Think back to kindergarten and your first picture frame, proudly put together out of glued Popsicle sticks, some yarn and maybe a splash of glitter.
Voila! Functional art.
DIY picture frames — whether by adults or children — are still the bedrock of meaningful crafts projects. Printing out a photo of a loved one or landscape and displaying it in a frame elevates that image above the ocean of others that we post online or keep tucked away on cell phones and laptops.
Here are some tips on how to make a picture frame out of wood and other materials, from book covers and fabric to those always popular Popsicle sticks.
Ideas and inspirations
New Orleans-based Alyse Rodriguez, 32, began making frames and home decor as a hobby while working as an accountant, but transitioned her Etsy.com store into a full-time studio and business last year.
"I start with inspiration, from travel, my home and my clothes to playing the piano, and amalgamate all that into ideas, the color palettes and pattern design," she said.
Her Color Collection, made of two or three thick pieces of birch plywood glued side-by-side and hand-painted with acrylic paint in lime green, coral and other unusual colors, with the photo secured on top, reflects her bohemian style.
Her new Mali Collection features right-angled frames made of smooth poplar, with a stained finish. Geometric patterns — squiggles, arrows, dots — inspired by African, handmade cotton fabric dyed with fermented mud, called mud cloth, are then screen-printed on the surface.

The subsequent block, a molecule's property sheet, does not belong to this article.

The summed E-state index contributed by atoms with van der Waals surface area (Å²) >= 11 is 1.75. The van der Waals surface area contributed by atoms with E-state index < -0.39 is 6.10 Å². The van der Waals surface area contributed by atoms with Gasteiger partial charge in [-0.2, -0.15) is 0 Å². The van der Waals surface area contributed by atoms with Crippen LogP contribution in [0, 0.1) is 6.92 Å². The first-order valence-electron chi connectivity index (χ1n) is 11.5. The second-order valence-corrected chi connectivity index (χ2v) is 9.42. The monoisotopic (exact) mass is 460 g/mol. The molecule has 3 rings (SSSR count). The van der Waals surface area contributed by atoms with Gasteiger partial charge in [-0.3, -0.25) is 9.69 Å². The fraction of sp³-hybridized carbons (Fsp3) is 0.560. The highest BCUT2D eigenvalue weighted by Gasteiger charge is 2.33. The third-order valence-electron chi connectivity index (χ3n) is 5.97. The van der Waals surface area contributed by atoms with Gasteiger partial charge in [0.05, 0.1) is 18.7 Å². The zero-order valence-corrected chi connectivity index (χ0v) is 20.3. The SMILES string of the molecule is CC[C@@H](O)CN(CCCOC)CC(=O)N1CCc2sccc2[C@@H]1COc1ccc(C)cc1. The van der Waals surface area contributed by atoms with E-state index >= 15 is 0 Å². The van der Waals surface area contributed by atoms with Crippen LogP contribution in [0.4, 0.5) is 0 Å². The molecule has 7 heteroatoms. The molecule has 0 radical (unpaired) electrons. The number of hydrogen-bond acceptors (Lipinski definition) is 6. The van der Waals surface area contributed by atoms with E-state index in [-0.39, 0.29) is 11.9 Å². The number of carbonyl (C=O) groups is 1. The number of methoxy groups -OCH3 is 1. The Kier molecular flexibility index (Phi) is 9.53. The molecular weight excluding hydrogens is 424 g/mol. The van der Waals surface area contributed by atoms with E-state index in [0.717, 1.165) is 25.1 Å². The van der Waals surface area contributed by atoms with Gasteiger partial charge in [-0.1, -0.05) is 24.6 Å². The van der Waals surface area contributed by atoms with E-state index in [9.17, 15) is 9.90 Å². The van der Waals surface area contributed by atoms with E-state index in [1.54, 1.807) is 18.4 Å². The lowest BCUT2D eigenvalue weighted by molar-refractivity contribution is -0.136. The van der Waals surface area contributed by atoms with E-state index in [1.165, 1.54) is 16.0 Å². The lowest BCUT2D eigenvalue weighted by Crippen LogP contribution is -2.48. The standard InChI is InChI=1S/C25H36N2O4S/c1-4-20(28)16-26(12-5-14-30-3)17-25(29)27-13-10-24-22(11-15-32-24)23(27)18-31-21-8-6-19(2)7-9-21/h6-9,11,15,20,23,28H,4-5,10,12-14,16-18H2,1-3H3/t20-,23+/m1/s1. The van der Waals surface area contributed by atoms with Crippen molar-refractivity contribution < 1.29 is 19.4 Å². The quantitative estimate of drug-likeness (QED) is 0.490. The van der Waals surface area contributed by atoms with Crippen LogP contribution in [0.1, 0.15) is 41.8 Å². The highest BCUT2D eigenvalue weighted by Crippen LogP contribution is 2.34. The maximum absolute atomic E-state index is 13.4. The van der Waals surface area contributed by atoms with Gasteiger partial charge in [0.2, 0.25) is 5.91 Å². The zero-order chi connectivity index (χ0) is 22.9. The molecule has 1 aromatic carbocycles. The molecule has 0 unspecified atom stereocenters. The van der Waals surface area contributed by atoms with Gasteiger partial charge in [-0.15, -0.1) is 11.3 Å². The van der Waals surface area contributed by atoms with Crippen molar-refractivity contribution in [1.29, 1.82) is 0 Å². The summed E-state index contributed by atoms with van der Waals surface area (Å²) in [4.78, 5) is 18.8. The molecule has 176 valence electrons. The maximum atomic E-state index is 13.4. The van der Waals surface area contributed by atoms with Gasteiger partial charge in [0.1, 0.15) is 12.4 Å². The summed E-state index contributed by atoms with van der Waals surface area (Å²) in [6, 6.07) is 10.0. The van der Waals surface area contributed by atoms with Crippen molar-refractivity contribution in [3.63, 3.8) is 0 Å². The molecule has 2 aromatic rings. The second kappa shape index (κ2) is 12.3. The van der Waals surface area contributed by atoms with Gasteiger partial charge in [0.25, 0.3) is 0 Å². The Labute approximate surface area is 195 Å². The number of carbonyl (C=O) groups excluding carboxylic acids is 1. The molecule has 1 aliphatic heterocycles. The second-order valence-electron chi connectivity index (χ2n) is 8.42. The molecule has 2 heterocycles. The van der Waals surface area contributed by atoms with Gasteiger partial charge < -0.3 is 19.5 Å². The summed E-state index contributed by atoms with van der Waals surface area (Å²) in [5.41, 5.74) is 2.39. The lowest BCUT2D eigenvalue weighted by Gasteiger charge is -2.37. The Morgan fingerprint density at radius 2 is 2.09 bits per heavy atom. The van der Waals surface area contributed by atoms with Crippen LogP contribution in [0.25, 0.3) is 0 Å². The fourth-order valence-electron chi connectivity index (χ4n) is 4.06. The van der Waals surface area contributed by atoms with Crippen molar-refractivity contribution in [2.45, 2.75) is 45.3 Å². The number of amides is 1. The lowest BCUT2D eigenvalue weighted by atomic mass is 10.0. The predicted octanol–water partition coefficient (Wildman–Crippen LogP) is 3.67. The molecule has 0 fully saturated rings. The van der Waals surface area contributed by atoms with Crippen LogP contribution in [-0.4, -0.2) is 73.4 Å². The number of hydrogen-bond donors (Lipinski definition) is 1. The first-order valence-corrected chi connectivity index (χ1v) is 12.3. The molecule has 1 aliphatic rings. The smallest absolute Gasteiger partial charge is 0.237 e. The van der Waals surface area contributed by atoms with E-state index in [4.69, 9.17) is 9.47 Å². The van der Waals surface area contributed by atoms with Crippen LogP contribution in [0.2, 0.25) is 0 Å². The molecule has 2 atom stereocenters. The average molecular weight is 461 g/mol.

"The way that I approach wood is like the way an artist approaches a blank canvas," Rodriguez said.
If you're interested in making a right-angled wooden frame — four pieces of wood glued together at the joints and secured with nails or staples — Rodriguez recommends sticking to poplar. It's smooth, lightweight, easy to sand down, and has a fine texture.
Timothy Holton, 58, of Berkeley, Calif., who founded the shop Holton Studio Frame-Makers in 1993, suggests investing in high-quality hardwoods such as cherry, oak and maple.
A table saw is one way to cut the wood; you can buy one at a local woodshop, he said. Or Rodriguez suggests having pieces cut for you at chain stores such as Lowe's and Home Depot that have cutting machines.
Rodriguez, who also quilts, used to make frames out of plywood wrapped in fabric and glued in the back with fabric adhesive, like a fabric-covered book, with the photo on top.
Holding it together
"The simplest frame, if it's really made well, feels compelling and has integrity to it," said Holton.
That makes the process of fitting, gluing and nailing the pieces together important. First use a strong wood glue, such as Titebond, and wait for it to dry.
To hold two pieces together at a perfect right angle to dry, use a miter clamp or other type of frame clamp. A picture frame stapler gun or nail gun are helpful when securing the frame in the back, after gluing.